Research Projects – Overview
The research projects of the Department of Foreign and International Social Law are structured according to the following main areas of work:
Europeanisation of the Welfare State
The Europeanisation and internationalisation of social law is characterised by an increasing importance of supranational and international regulations. This leads to the interplay between national regulation on the one hand, and regional or global regulation on the other. It also ultimately results in an increase in plurality and potential legal conflicts within a legal system, which constitute some of the core research subjects.
Modernisation of the Welfare State
The modernisation of social law in the post-modern era is characterized, especially in developed countries, by an adaptation to social changes, by the use of new forms of control and steering instruments, and by further developments with regard to the design and objectives of social benefits. Comparative studies may help to better understand these developments. In this context, the question always arises as to which extent traditional systems should and can be supplemented or replaced by new ones.
Foundations of the Social State
In addition to modernisation processes, the Social Law Department also deals with the foundations of guaranteeing social protection as a core task of the welfare state. They show how political communities can be designed, what tasks they should pursue as well as possible ways to achieve social policy goals.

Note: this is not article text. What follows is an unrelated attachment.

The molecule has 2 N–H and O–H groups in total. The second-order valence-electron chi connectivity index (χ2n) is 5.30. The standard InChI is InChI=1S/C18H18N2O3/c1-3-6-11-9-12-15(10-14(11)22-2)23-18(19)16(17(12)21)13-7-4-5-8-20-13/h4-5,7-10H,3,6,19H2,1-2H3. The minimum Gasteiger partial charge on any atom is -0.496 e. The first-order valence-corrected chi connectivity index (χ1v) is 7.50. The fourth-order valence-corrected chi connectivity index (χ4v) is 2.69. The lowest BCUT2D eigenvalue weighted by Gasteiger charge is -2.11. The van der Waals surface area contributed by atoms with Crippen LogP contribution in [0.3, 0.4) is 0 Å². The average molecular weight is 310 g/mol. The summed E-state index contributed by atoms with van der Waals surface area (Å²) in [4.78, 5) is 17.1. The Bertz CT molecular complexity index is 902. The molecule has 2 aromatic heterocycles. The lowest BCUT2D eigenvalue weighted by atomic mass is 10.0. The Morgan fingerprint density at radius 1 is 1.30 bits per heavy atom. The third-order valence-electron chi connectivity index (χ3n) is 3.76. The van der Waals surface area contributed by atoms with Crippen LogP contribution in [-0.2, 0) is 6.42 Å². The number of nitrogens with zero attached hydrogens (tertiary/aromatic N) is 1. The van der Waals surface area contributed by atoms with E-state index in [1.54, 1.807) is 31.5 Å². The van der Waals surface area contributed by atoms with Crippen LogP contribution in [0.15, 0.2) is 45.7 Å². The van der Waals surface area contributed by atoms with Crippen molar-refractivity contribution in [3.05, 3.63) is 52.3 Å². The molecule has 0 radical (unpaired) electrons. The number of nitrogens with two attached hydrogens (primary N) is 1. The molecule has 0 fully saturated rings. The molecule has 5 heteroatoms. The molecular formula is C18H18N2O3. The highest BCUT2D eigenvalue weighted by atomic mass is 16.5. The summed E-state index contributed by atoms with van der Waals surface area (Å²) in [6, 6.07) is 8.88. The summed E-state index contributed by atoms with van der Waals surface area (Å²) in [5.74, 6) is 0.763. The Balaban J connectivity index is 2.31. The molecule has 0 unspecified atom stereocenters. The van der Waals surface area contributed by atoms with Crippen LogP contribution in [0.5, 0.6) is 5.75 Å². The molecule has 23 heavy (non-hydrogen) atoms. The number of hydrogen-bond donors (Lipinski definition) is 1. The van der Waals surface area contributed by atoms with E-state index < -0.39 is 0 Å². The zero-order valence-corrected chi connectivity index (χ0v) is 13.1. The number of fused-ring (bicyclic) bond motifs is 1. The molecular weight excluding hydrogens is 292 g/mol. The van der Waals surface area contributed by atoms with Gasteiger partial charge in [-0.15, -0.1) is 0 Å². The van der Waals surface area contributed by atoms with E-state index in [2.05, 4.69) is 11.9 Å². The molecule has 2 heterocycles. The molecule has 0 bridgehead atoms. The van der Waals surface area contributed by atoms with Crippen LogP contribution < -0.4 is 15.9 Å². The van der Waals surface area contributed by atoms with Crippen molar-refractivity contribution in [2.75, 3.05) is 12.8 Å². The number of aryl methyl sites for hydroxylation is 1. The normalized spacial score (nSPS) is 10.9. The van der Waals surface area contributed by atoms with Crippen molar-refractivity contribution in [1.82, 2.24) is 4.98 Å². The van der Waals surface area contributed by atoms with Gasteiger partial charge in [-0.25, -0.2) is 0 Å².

Health projects have been part of the Department’s research work for a long time. However, a collaborative project on personalised healthcare carried out between 2010 and 2014 has laid the concrete and organisational foundation for the formation of a research unit on health law. Interdisciplinary exchange has also led to new research questions, which are addressed here.
Law and Social Sciences
The research area "Law and Social Sciences" is primarily concerned with empirical studies. They enrich qualitative legal research with quantitative and experimental work.
Every year millions of people worldwide migrate for a variety of reasons. The rights of different types of migrants such as asylum seekers, recognised refugees and labour migrants in Germany and other countries are the focus of this research area. Special attention is given to social rights.